New York, N.Y. (April 5, 2021) - The New York City Human Rights Law (NYCHRL) is considered to be one of the most progressive discrimination laws in the nation. Earlier this year, the New York City Council passed a bill which expands the scope of the New York City Fair Chance Act (FCA), more commonly known as the "ban-the-box" law. The FCA prohibits most New York City employers from inquiring about an applicant's criminal history until after the employer extends a conditional offer of employment. The amended FCA expands protections for both applicants and employees with criminal backgrounds, including convictions, charges and arrests. The amendments go into effect on July 28, 2021.

Existing FCA Regulations

The FCA initially took effect in October 2015 as an amendment to the NYCHRL. The current FCA regulations incorporate existing New York state criminal background provisions, including Article 23-A of the New York Correction Law. The regulations set forth eight factors that employers are required to assess when considering taking an adverse action against an applicant based on arrest and conviction history.

Amended FCA Regulations

The new amendments add "relevant fair chance" factors that expand the FCA's coverage and extend the law's protections to applicants and employees with pending arrests and employees with criminal convictions. The relevant fair chance factors to be considered are as follows:

  1. New York City's policy to overcome stigma toward and unnecessary exclusion of persons with criminal justice involvement in the areas of licensure and employment.
  2. The specific duties and responsibilities necessarily related to the employment held by the person.
  3. The bearing, if any, of the criminal offense for which the applicant or employee was convicted, or that is alleged in the case of pending arrests or criminal accusations, on the applicant or employee's fitness or ability to perform one or more such duties or responsibilities.
  4. Whether the person was 25 years old or younger at the time the criminal offense at issue occurred.
  5. The seriousness of the offense.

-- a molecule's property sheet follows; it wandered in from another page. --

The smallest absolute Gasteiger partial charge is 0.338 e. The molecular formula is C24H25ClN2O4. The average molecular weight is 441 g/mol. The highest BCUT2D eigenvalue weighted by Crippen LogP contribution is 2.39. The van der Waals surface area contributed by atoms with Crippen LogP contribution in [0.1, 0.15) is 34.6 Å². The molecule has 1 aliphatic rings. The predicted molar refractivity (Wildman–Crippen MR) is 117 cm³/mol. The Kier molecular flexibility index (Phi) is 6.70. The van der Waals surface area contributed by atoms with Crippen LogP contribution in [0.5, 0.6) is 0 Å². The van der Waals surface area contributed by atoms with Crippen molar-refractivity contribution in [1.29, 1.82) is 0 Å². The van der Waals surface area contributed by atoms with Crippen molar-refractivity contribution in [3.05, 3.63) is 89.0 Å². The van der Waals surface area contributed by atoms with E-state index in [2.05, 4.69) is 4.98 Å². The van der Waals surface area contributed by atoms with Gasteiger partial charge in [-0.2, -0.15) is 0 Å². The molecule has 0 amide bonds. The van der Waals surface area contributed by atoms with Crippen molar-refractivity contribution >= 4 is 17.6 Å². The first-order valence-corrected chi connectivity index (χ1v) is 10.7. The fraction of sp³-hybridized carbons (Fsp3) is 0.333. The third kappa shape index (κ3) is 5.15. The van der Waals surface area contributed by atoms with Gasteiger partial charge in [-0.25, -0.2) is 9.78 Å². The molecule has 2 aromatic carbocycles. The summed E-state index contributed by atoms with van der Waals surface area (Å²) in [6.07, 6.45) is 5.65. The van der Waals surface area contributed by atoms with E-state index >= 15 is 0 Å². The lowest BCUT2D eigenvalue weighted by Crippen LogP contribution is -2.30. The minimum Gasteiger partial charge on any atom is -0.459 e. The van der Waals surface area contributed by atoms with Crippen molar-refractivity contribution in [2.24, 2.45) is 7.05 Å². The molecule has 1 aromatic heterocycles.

6. The legitimate interest of the public agency or private employer in protecting property and the safety and welfare of specific individuals or the general public.
  7. Any additional information produced by the applicant or employee, or produced on their behalf, as to their rehabilitation or good conduct, including a history of positive performance and conduct on the job or in the community, or any other evidence of good conduct.

Under the current FCA, an employer may withdraw a conditional job offer if there is a relationship between the prior conviction and the job being sought. However, under the amended FCA, the employer may only rescind a conditional job offer after considering the fair chance factors described above and after determining "that either (i) there is a direct relationship between the alleged wrongdoing that is the subject of the pending arrest or criminal accusation and the employment sought or held by the person; or (ii) the granting or continuation of the employment would involve an unreasonable risk to property or to the safety or welfare of specific individuals or the general public."

The law is also broadened with respect to the scope of "criminal history," which will now include pending arrests and other criminal accusations. As a result, employers are prohibited from taking adverse employment actions against an applicant or an employee for violations, non-criminal offenses, non-pending arrests or criminal accusations, adjournments in contemplation of dismissal, youthful offender adjudications or sealed offenses, if disclosure of such matters would violate the New York State Human Rights Law.

Failure to comply with the law subjects employers to the full range of penalties available under the NYCHRL, including possible lawsuits in which compensatory and punitive damages and attorneys' fees can be awarded.

Employer Takeaway

Employers should revise their policies and procedures to comply with the FCA amendments and train managers, supervisors and human resources personnel about changes made to its policies, including what questions can be asked at interviews and what information can be included in job listings.

The content of this article is intended to provide a general guide to the subject matter. Specialist advice should be sought about your specific circumstances.